— Jim Hargett
I lube cables. In the past, on CSC, we used a wet oil to lube the cables before we installed them in the housings. More recently, I’ve used Shimano’s Special Grease on Shimano bikes. On SRAM bikes, I’ll use the Johnny Snot provided by SRAM to sponsored teams.
SRAM’s Gore cable kits can be completely sealed. Because of this, the lube stays clean and runs smoothly for quite a long time. You can also install Gore cablesets on Campagnolo and Shimano-equipped bicycles and I think they make a big difference. If you can install a completely sealed system, taking care to eliminate cable drag wherever possible, lubing is the way to go.
It’s best to experiment with different lubes. What’s best for the soggy northwestern U.S. probably isn’t the best for arid Arizona. In Colorado, I use Shimano Special Grease.
All other things being equal, which of these two is harder on equipment: 160-pound Tour-level sprinters, or 225-pound weekend warrior Clydesdales? Commenters in forums often remark that a wheel or frame is strong enough for Mark Cavendish, and thus it will be strong enough for anyone. But I would think that, as relatively strong as elite sprinters are, they don’t generate the absolute level of power that an average big guy makes even though they go much faster.
— Will Mouat
I would venture to say that a 225-pound weekend warrior would be much harder on equipment. But it doesn’t have as much to do with weight as you might imagine. Rather I think it’s because a professional rider is, generally, an acrobat on his bike. They have years of experience hurling themselves at speed into corners, over obstacles and down descents. Their reaction times are much quicker than the average weekend warrior and that keeps them out of situations that wreck equipment.
The pro’s weight distribution on the bike helps as well. Your Clydesdale rider will have a much higher proportion of his weight on the rear wheel. This can be a wheel-destroying situation on rough roads.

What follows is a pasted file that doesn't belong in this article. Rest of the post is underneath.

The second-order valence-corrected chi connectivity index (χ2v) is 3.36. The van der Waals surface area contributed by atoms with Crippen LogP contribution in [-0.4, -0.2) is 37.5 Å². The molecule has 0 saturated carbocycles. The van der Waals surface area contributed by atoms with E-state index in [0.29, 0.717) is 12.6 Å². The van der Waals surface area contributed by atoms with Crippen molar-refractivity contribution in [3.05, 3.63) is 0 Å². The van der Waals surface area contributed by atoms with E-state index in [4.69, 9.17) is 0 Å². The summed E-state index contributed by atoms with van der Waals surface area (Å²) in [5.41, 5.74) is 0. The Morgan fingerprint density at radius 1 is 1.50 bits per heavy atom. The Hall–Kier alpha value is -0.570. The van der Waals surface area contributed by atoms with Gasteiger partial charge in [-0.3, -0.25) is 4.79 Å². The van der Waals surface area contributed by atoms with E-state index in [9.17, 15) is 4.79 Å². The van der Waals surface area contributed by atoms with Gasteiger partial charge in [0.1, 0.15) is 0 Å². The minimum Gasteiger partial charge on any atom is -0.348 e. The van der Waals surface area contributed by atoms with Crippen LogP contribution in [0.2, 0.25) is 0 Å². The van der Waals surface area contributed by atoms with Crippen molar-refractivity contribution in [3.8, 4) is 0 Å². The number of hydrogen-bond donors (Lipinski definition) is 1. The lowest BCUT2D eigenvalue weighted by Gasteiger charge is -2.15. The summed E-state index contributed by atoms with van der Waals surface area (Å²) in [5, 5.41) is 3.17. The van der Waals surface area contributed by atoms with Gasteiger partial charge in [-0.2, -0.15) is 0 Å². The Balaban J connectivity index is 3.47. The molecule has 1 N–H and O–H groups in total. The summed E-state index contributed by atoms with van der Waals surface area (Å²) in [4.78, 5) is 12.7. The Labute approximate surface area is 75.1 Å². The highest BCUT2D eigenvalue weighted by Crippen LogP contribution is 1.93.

The majority of modern bicycle equipment is overbuilt, in order to handle the strain of professional racing and the general clumsiness of the average rider. Please don’t take this the wrong way. There are, of course, exceptions. But as a shop mechanic I saw many more ridiculous, preventable problems than I ever did with teams.
Oh, for the record, Cav’ is putting out a much higher “absolute level of power” and he is able to maintain that power much longer than the average big guy. No comparison. That’s why he’s so fast. He puts out huge numbers and yet he’s a compact athlete. That adds up to freakish speeds and dozens of victories each year.
I never expected this to be such a tall order, but I’ve contacted several bike shops with no success. I’m looking for a pump that I can use to pump up my Hed disc wheel without a second person having to hold the “crack pipe” adapter to ensure a good seal. Preferably, I’d like a pump that doesn’t require the adapter in addition to not requiring a second person for holding the pump head tight against the presta valve.
— Jason Amoriell
You’re not alone. I spent years looking for just such a pump head. Luckily I found it when I went to work track World Cups with USA Cycling. The hot head in the track scene is made in Osaka, Japan. It’s called a Hirame pump head and I’ve used it regularly to inflate track tubulars to 220 psi without incident. It is truly a hands-free clamp system. It works on Mavic and some Zipp disks as well as any normally exposed valve. Excel Sports just started selling them. They aren’t cheap at $75, but they work every time and that’s worth the investment.